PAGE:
In the filter textbox type: keyword.URL it should be a User Set, String value (in bold) that looks like the screen below:

Now, if you right-click the bold text and select modify you should get a textbox appear in the center of the screen, simply use the keyboard or mouse to select and remove the section of the highlighted URL and enter instead -- and press OK to return to the configuration menu.

At this point, the screen should look like the one below:

Now just restart Epiphany and do a search, the browser should now (correctly) take you to Google Australia's search.

Tuesday, April 8, 2008

OpenOffice 2.4's Compatibility with Microsoft Word 2000-2007

After yet-another virus outbreak at my better half's university -- I set about installing Linux on her machine, overwriting the old Windows 2000 with Word 2003 setup that i've re-installed, patched and registered no less than four times in the last six months.

Two weeks in, she's mostly satisfied -- but there's sticking points with OpenOffice and the compatibility with Microsoft Word.

Thankfully, there's some cute things you can do to to improve the look and feel of OO.o under Linux.

note: This has been tested with Novell's version of OpenOffice (currently 2.3) and Ubuntu's Hardy version (currently 2.4.0) -- milage shouldn't, but may vary on other platforms.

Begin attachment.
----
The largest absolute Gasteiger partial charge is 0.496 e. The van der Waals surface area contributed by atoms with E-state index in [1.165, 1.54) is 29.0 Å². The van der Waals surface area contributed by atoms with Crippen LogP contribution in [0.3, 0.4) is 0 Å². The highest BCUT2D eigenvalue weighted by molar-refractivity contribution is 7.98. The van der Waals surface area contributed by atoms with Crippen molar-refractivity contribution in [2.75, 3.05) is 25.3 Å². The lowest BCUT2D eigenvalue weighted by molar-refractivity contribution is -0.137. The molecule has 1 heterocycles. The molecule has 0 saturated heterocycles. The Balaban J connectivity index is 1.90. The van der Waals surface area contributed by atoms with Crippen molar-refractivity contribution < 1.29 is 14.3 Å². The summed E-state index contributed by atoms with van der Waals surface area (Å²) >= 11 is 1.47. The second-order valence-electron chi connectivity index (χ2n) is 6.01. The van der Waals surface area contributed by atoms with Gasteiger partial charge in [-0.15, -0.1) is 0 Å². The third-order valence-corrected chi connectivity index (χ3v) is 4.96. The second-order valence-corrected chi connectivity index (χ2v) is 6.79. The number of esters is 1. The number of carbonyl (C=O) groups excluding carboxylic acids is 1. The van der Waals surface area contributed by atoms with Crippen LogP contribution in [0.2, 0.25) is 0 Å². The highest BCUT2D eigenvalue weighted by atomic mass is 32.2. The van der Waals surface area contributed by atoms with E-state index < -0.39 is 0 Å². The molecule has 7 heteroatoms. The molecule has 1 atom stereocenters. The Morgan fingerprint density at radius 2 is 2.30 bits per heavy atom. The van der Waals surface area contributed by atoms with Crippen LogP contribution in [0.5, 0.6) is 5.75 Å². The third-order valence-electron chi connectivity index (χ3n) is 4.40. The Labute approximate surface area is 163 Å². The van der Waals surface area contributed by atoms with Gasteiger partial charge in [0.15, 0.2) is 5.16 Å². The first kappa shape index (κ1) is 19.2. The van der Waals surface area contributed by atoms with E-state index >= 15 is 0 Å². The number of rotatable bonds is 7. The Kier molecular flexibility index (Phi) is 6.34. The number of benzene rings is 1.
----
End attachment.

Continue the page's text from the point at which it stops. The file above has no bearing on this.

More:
Overall Document Compatibility

First of all, open OpenOffice Writer and find the Tools / Options menu.

Then select Writer from the left-hand menu -- your screen should look something like the screenshot below:

Next, choose Compatibility, your screen should look like:

Now, to obtain decent compatibility with Word 2000/2003/2007 make sure these options are checked:

  • Use printer metrics for document formatting
  • Add spacing between paragraphs and tables (in current document)
  • Add paragraph and table spacing at tops of pages (in current document)
  • Do not add leading (extra space) between lines of text
  • Add paragraph and table spacing at bottom of table cells
  • Consider wrapping style when positioning objects
  • Expand word space on lines with manual line breaks in justified paragraphs

When you've finished, your screen should look like:

Finally, to set these options as default -- simply click on the Use as Default button, then the OK button to return to the program.

Microsoft-Sized Margins

The next query had to do with the margin size in OpenOffice, which I personally like -- but university lecturers take umbrage with, so we'll alter those to be more compatible with their Microsoft brethren, which has the added side-effect of being WYSISYG to most extents when the document is printed via Word.

To do this, we need to make alterations to the default template. I'm presuming you're starting with a blank document on the screen, just by the way.

First of all, find the Format / Page menu -- your screen should look something like the screenshot below: